From Outsider to Insider: Jahabar Sadiq

 

KL boy Jahabar Sadiq gave up life as a globetrotting TV producer for a news agency to come home and cover a subject close to his heart – Malaysia.

It’s been a crazy ride trying to do objective journalism in a country where so much “news” is either pro-government or anti-government. By contrast, says the CEO and editor of themalaysianinsider.com: “We whack everybody.”

It must be working. Insider is now the country’s third most popular news site, after The Star and Malaysiakini, with about one million pageviews and over 30,000 unique visitors each day reading its English and Bahasa news sections.

Name: Jahabar Sadiq

Age: 44

Hometown: Kuala Lumpur

Current city: Kuala Lumpur

Where did you move back from? Jakarta

Number of years abroad: 2 years

When did you return? 2010

Why did you return? Parents were getting old, had 12 great years as a tv producer being here, there and everywhere but never fully settled down. It’s a great life, passport in the pocket, full of visa stickers and flight tickets and adventures. But home is home, no?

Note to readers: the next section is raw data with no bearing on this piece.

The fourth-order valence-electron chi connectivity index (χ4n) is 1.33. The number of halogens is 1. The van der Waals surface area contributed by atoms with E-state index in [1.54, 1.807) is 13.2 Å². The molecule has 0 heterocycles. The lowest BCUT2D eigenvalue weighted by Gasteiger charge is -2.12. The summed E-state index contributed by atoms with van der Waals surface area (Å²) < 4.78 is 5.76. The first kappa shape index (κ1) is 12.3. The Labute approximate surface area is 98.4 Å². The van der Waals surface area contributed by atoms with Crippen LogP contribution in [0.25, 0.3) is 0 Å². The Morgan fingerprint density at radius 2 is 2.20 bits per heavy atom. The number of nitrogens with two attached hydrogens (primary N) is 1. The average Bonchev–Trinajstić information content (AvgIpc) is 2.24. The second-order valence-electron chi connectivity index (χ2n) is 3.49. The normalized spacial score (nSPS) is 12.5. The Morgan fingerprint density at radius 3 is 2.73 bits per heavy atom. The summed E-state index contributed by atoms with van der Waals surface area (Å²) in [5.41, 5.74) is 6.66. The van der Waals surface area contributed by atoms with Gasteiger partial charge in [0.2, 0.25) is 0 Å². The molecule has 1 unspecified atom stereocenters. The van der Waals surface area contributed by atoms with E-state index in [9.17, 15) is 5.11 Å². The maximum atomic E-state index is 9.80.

What do you do for a living?

Am a journalist.

What did you like about living in Jakarta?

People, culture, freedom, colour and of course, great food.

What did you not like?

traffic congestion, pricey city.

What have you liked about coming home?

Its, home, warts and all. friends and family and that i can just move about and within hours be in Penang, Cherating or even Singapore, or take a flight to Sabah and Sarawak. Not quite possible in Jakarta except well, Bali is great and there are some 17,000 islands left unseen.

What have you not?

Malaysians are conservative, frightened and hang out in little clusters. They need to be a lot more open-minded, expand their horizons by travelling and meeting more people. Malaysians need to take a chance and let go, not fear whether their opinions or ideas will get them into trouble or infamy.

Anything else you want to add?

We need to get back in touch with our various cultures, and at the same time look far ahead, widely even. If that sounds contradictory, well, only when you discover the rich tapestry of the cultures that is Malaysia’s base, you will understand how far and wide it came from.

We are not an insular nation. We are cosmopolitan. We are Malaysians, ever smiling, ever wondering, ever seeking the rainbow over the horizon.

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